DENVER — The Black church has been a topic of great discussion at Rocky Mountain Public Media in recent weeks. The history of the Black church in America goes back 400 years. During the hundreds of years of American slavery, church was often the only way that African Americans could gather, and it quickly became the center of community life. In anticipation of Henry Louis Gates’ special, “The Black Church,” two of our volunteer radio hosts recently interviewed several community leaders to discuss the Black church in Denver and beyond.
Kyle Speller, affectionately known as “PK,” is host of “Gospel Jams” on THE DROP, and Deborah Walker is the host of “The Gospel Train” on KUVO. Both radio shows air every Sunday morning. PK grew up going to New Hope Baptist Church in Denver and is the Public Address Announcer and team Chaplain for the Denver Nuggets, as well as the Associate Pastor at Emmanuel Christian Center in Montbello. Deborah is an influential leader in the gospel industry, and regularly works behind the scenes with artists, producers, promoters and music label executives to stimulate the development of gospel music and its growing markets.
Deborah Walker and Kyle "PK" Speller
Deborah Walker talks with Kyle "PK" Speller about Black Church.
“The Black Church” premieres February 16 at 8 p.m. on Rocky Mountain PBS. In a two-part special, Henry Louis Gates, Jr. explores the roots of African American religion beginning with the trans-Atlantic slave trade and the extraordinary ways enslaved Africans preserved and adapted faith practices from the brutality of slavery to emancipation.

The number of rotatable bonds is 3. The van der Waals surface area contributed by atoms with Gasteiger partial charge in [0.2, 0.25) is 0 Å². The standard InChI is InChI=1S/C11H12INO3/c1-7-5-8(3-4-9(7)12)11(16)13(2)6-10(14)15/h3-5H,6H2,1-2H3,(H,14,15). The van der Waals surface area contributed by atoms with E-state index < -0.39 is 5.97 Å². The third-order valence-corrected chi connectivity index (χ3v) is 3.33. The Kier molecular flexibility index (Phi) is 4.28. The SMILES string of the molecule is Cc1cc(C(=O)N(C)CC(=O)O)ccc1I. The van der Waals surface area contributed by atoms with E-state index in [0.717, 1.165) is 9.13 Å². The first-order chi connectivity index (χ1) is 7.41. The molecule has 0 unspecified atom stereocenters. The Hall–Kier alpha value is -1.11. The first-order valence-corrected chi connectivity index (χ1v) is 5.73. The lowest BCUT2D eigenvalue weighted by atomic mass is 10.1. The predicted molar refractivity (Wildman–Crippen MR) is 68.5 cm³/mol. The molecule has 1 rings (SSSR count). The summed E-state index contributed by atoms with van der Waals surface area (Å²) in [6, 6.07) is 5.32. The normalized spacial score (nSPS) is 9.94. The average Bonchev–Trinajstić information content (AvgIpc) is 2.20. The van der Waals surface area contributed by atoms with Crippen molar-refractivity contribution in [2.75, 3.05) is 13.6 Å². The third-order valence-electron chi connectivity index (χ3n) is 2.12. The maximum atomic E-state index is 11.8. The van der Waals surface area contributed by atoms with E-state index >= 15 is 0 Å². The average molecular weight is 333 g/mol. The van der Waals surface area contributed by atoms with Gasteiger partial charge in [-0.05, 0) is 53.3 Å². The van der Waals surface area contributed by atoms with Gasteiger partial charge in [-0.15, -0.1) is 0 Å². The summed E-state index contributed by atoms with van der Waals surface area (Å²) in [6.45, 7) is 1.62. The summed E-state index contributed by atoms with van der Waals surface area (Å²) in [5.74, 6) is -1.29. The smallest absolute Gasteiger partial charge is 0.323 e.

Dr. Roger Holland II is an assistant teaching professor at the University of Denver, focusing on the intersection of African American Music and Religion. He is also the Director of The Spirituals Project, an educational performing group. Holland also works the Director of Music at Zion Baptist Church, the oldest Black Baptist Church in Denver and the Rocky Mountain Region. He says that “Black church is the oldest institution to survive slavery, perhaps the only Black institution to survive. It’s the bedrock of the Black community and is responsible for many of our institutions: schools, banks... and our first lawyers, doctors, and politicians.” He explains that many artists, musicians and performers got their start in the Black church and that its music influenced secular music. Holland says that those churches that already embraced digital technologies were quick to adapt when COVID hit.
Deborah Walker discusses Black Church with Dr. Holland II
Deborah Walker discusses Black Church with Dr. Holland II
Dr. Michael Anthony Williams, a Senior Pastor at Christian Fellowship Church, says that the Black church has affected his life “100%! And I’m still in the church 51 years later.” Williams grew up in Park Hill, and says that church recognized his gifts at an early age. At nine years old he began playing piano for the youth choir and by 16 he was recording songs for King Baptist Church. By 21, he was the Minister of Music. He credits the church for keeping him “off the streets” and offering valuable ways for him to spend his time. He says that music and choir in church is both a “necessity and a luxury.” He says that the Black church has always been a pillar in the community and still is today.
Deborah Walker discusses Black Church with Dr. Williams
Deborah Walker (KUVO's The Gospel Train) talks with Dr. Michael Anthony Williams.